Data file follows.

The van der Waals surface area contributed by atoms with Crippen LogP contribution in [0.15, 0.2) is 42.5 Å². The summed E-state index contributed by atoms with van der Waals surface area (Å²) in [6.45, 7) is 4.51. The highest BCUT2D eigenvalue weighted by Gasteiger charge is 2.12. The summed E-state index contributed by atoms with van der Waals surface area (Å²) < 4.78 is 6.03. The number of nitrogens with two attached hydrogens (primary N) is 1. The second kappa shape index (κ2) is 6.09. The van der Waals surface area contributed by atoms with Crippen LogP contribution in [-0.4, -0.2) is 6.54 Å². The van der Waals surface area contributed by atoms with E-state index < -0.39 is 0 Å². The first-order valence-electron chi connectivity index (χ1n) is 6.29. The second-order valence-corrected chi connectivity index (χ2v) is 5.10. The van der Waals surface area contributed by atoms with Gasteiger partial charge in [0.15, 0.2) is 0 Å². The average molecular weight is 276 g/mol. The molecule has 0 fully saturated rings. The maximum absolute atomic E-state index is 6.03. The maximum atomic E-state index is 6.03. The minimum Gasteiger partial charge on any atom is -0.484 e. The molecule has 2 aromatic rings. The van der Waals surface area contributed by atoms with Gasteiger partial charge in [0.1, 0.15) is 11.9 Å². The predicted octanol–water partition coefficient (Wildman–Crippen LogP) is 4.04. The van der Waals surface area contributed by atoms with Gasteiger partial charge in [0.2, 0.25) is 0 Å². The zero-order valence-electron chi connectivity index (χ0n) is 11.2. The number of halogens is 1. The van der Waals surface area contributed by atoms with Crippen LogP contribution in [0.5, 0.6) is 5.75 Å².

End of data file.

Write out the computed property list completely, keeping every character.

The van der Waals surface area contributed by atoms with Crippen LogP contribution in [0.15, 0.2) is 42.5 Å². The summed E-state index contributed by atoms with van der Waals surface area (Å²) in [6.45, 7) is 4.51. The highest BCUT2D eigenvalue weighted by Gasteiger charge is 2.12. The summed E-state index contributed by atoms with van der Waals surface area (Å²) < 4.78 is 6.03. The number of nitrogens with two attached hydrogens (primary N) is 1. The second kappa shape index (κ2) is 6.09. The van der Waals surface area contributed by atoms with Crippen LogP contribution in [-0.4, -0.2) is 6.54 Å². The van der Waals surface area contributed by atoms with E-state index < -0.39 is 0 Å². The first-order valence-electron chi connectivity index (χ1n) is 6.29. The second-order valence-corrected chi connectivity index (χ2v) is 5.10. The van der Waals surface area contributed by atoms with Gasteiger partial charge in [0.15, 0.2) is 0 Å². The average molecular weight is 276 g/mol. The molecule has 0 fully saturated rings. The maximum absolute atomic E-state index is 6.03. The maximum atomic E-state index is 6.03. The minimum Gasteiger partial charge on any atom is -0.484 e. The molecule has 2 aromatic rings. The van der Waals surface area contributed by atoms with Gasteiger partial charge in [0.1, 0.15) is 11.9 Å². The predicted octanol–water partition coefficient (Wildman–Crippen LogP) is 4.04. The van der Waals surface area contributed by atoms with Gasteiger partial charge in [0.2, 0.25) is 0 Å². The zero-order valence-electron chi connectivity index (χ0n) is 11.2. The number of halogens is 1. The van der Waals surface area contributed by atoms with Crippen LogP contribution in [0.5, 0.6) is 5.75 Å².